Comic book Mondays: The Losers

 the-losers-book-one-fictionandflowers.wordpress.com-andy-diggle-jock

I have absolutely no compunctions about teenage girls reading Twilight. After all, the only reason I didn’t jump from Twilight to Wuthering Heights or Sense and Sensibility was that I’d already read them and not been overly impressed.

Why is this relevant to comics? Because, dear Reader, in much the same way as thousands of teenage girls discovered great classic romance through… less great romance, I discovered comics because of Chris Evans.

The first comic I ever bought was The Losers. It’s not the sort of thing I’d normally pick up off the shelf, in novel form or in comic book form. It’s gritty, and political; the characters are cynical for all they’re incredibly loyal to one another; Jock’s art is very noir and shadowed. Not really the sort of thing I go for at all. But I watched the movie, and I loved it, and as soon as I realised there was more I was on eBay looking for it. I had to pay the same amount for shipping as I did for the actual books, but that was still about half of what I’d pay here (oh, curse the Colonies!).

The Losers is the kind of comic book you can give a non-comic book reader, expecially one who loves dorky action movies, and they’ll love it. The first thing that struck me about reading The Losers was how true the movie had been to the book. You’re dumped straight into an action sequence that was lifted whole into the film, and for all that Cougar is more solid and Pooch has an adorable paunch and Aisha is considerably more spiky and terrifying, I can see their film selves in the comic book. If anything, it only made the slight differences more jarring – I’m following a panel about a Cougar who’s a little stockier and more haunted than the one in the movie, but I can hear Óscar Jaenada’s voice saying his lines.

Diggle’s dialogue is short and punchy. The characters talk like they’re in an action movie, just with added swearing and a touch more exposition than in the film, which is necessary for a story that’s being told in a different order. There’s an interview with Diggle and Jock where they comment on the bizarreness of having their story lifted straight from the book into the film. It’s great to read, given how pleased they were with the look and feel of the film – especially as I’m someone who came from the movie to the comic.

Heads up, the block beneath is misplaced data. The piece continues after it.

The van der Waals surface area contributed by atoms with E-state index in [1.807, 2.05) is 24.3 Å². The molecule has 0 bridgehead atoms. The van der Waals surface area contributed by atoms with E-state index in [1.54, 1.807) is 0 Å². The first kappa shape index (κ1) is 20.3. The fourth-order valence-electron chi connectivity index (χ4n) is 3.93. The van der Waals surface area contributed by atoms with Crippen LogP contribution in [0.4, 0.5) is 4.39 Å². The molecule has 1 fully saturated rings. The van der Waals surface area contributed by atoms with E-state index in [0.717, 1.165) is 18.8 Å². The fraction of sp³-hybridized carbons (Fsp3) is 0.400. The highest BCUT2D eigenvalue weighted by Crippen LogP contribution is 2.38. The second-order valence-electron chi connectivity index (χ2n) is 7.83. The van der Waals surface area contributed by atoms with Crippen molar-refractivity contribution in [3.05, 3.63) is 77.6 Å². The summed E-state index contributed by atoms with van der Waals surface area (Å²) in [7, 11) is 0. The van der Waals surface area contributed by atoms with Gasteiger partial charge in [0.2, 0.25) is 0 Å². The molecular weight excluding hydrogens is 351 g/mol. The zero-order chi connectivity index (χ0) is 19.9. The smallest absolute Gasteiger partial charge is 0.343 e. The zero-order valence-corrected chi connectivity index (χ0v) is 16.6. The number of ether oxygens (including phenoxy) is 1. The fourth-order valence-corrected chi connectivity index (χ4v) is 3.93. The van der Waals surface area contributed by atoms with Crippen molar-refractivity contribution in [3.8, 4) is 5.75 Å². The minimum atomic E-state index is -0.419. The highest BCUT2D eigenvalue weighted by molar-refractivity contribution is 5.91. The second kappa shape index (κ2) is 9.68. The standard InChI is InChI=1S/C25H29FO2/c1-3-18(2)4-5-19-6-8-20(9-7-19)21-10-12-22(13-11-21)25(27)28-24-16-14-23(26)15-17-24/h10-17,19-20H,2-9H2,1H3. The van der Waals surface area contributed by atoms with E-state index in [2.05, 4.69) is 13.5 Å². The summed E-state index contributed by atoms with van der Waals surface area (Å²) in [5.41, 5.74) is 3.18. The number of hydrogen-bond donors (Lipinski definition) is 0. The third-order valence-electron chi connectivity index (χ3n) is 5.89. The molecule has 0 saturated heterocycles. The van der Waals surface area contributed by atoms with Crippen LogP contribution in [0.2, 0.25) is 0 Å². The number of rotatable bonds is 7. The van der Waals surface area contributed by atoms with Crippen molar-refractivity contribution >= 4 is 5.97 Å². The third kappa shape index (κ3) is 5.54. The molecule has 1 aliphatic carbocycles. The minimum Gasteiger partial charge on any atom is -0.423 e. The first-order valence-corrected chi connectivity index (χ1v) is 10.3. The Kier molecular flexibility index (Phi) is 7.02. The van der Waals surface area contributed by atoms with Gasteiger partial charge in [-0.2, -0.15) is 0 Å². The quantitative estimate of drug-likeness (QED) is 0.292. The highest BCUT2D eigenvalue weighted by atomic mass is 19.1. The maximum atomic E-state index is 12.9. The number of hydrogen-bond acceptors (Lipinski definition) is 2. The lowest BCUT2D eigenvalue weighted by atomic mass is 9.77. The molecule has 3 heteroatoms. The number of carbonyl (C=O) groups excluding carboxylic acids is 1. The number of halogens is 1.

One of the things I love about the comic is the colouring. Jock’s panels have two or three main colours that allow the eye to slip from action to action without getting caught on the scenery. And yet, of course, when you suddenly find yourself at the end of a double-page spread, you take a moment and a deep breath and go over it again, slowly, because it’s just so lovely to look at.

If you love actio movies, I highly recommend The Losers. It’s a dorky action movie in comic-book format.

jensen-the-losers-fictionandflowers.wordpress.com-movie-poster-chris-evans

 

 

Advertisements

2 thoughts on “Comic book Mondays: The Losers

  1. As it’s a fairly hot topic at the moment I couldn’t help but notice your comment about things being cheaper to deliver from the states than to buy the same products in Australia. How, in a global Internet literate age, does it make any sense for companies to overcharge or try and streamline products to Australia. I’m specifically talking about cultural products here, why oh why does Australia have such a high download rate? Really?! Why do you think? This has been an issue for a while and it baffles me as to how slow the producers of mass media consumption, are to catch on.

    • It baffles me as well, because at the end of the day, there’s no excuse for it. Not only that, but in some instances companies are actually stifling their markets here because their products are only within the financial reach of the few and the dedicated – I’m thinking in particular of Warhammer. I know a decent amount of it has to do with the amount of extra hands goods in Aus have to pass through to get to the consumer, but still. Ugh.

Leave a Reply

Fill in your details below or click an icon to log in:

WordPress.com Logo

You are commenting using your WordPress.com account. Log Out / Change )

Twitter picture

You are commenting using your Twitter account. Log Out / Change )

Facebook photo

You are commenting using your Facebook account. Log Out / Change )

Google+ photo

You are commenting using your Google+ account. Log Out / Change )

Connecting to %s